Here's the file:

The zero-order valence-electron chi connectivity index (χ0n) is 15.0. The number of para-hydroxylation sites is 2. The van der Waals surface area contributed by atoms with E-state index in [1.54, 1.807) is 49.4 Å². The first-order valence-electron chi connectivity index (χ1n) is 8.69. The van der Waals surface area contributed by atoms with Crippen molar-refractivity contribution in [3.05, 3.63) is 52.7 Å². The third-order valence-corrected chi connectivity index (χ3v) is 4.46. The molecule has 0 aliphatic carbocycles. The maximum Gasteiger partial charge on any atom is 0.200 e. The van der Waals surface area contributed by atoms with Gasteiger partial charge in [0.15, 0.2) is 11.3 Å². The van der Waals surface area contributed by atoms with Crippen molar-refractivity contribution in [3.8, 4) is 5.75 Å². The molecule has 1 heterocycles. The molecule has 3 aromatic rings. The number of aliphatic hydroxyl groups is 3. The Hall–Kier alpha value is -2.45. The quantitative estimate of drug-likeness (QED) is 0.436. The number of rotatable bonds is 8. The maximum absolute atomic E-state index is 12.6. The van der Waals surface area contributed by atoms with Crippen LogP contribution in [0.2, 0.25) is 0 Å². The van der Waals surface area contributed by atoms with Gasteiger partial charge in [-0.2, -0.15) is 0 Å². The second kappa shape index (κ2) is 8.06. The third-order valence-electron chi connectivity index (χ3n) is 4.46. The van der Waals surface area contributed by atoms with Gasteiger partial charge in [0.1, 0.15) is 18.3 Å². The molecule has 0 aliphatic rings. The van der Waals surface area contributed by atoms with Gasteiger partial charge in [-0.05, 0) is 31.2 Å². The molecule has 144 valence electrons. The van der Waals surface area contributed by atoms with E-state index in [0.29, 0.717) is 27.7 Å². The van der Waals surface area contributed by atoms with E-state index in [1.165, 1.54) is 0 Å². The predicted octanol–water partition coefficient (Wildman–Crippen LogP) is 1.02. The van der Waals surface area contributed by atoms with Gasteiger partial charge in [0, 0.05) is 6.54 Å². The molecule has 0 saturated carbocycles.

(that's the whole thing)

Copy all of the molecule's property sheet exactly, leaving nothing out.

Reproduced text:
The zero-order valence-electron chi connectivity index (χ0n) is 15.0. The number of para-hydroxylation sites is 2. The van der Waals surface area contributed by atoms with E-state index in [1.54, 1.807) is 49.4 Å². The first-order valence-electron chi connectivity index (χ1n) is 8.69. The van der Waals surface area contributed by atoms with Crippen molar-refractivity contribution in [3.05, 3.63) is 52.7 Å². The third-order valence-corrected chi connectivity index (χ3v) is 4.46. The molecule has 0 aliphatic carbocycles. The maximum Gasteiger partial charge on any atom is 0.200 e. The van der Waals surface area contributed by atoms with Gasteiger partial charge in [0.15, 0.2) is 11.3 Å². The van der Waals surface area contributed by atoms with Crippen molar-refractivity contribution in [3.8, 4) is 5.75 Å². The molecule has 1 heterocycles. The molecule has 3 aromatic rings. The number of aliphatic hydroxyl groups is 3. The Hall–Kier alpha value is -2.45. The quantitative estimate of drug-likeness (QED) is 0.436. The number of rotatable bonds is 8. The maximum absolute atomic E-state index is 12.6. The van der Waals surface area contributed by atoms with Crippen LogP contribution in [0.2, 0.25) is 0 Å². The van der Waals surface area contributed by atoms with Gasteiger partial charge in [-0.2, -0.15) is 0 Å². The second kappa shape index (κ2) is 8.06. The third-order valence-electron chi connectivity index (χ3n) is 4.46. The van der Waals surface area contributed by atoms with Gasteiger partial charge in [0.1, 0.15) is 18.3 Å². The molecule has 0 aliphatic rings. The van der Waals surface area contributed by atoms with Gasteiger partial charge in [-0.05, 0) is 31.2 Å². The molecule has 144 valence electrons. The van der Waals surface area contributed by atoms with E-state index in [0.29, 0.717) is 27.7 Å². The van der Waals surface area contributed by atoms with E-state index in [1.165, 1.54) is 0 Å². The predicted octanol–water partition coefficient (Wildman–Crippen LogP) is 1.02. The van der Waals surface area contributed by atoms with Gasteiger partial charge in [0, 0.05) is 6.54 Å². The molecule has 0 saturated carbocycles.